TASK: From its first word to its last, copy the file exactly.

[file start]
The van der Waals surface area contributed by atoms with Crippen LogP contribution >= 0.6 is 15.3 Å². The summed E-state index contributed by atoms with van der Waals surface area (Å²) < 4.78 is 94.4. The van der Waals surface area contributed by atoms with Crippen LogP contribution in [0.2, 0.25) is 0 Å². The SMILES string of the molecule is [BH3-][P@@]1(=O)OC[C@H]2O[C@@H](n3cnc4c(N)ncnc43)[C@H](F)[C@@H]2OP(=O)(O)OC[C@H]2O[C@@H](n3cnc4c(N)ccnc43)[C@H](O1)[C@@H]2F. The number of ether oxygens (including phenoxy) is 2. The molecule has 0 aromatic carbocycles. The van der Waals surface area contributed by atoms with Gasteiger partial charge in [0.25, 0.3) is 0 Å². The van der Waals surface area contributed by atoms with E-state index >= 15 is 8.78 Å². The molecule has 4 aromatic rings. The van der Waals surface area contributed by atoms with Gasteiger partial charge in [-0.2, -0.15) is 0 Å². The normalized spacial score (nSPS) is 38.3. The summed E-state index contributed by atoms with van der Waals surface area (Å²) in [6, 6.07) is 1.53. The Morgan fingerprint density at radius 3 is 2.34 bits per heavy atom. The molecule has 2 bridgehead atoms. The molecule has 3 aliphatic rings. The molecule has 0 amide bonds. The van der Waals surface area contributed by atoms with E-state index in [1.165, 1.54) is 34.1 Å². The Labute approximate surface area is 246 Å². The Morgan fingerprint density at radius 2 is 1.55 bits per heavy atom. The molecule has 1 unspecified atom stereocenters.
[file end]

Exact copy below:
The van der Waals surface area contributed by atoms with Crippen LogP contribution >= 0.6 is 15.3 Å². The summed E-state index contributed by atoms with van der Waals surface area (Å²) < 4.78 is 94.4. The van der Waals surface area contributed by atoms with Crippen LogP contribution in [0.2, 0.25) is 0 Å². The SMILES string of the molecule is [BH3-][P@@]1(=O)OC[C@H]2O[C@@H](n3cnc4c(N)ncnc43)[C@H](F)[C@@H]2OP(=O)(O)OC[C@H]2O[C@@H](n3cnc4c(N)ccnc43)[C@H](O1)[C@@H]2F. The number of ether oxygens (including phenoxy) is 2. The molecule has 0 aromatic carbocycles. The van der Waals surface area contributed by atoms with Gasteiger partial charge in [0.25, 0.3) is 0 Å². The van der Waals surface area contributed by atoms with E-state index >= 15 is 8.78 Å². The molecule has 4 aromatic rings. The van der Waals surface area contributed by atoms with Gasteiger partial charge in [-0.2, -0.15) is 0 Å². The normalized spacial score (nSPS) is 38.3. The summed E-state index contributed by atoms with van der Waals surface area (Å²) in [6, 6.07) is 1.53. The Morgan fingerprint density at radius 3 is 2.34 bits per heavy atom. The molecule has 2 bridgehead atoms. The molecule has 3 aliphatic rings. The molecule has 0 amide bonds. The van der Waals surface area contributed by atoms with E-state index in [1.165, 1.54) is 34.1 Å². The Labute approximate surface area is 246 Å². The Morgan fingerprint density at radius 2 is 1.55 bits per heavy atom. The molecule has 1 unspecified atom stereocenters.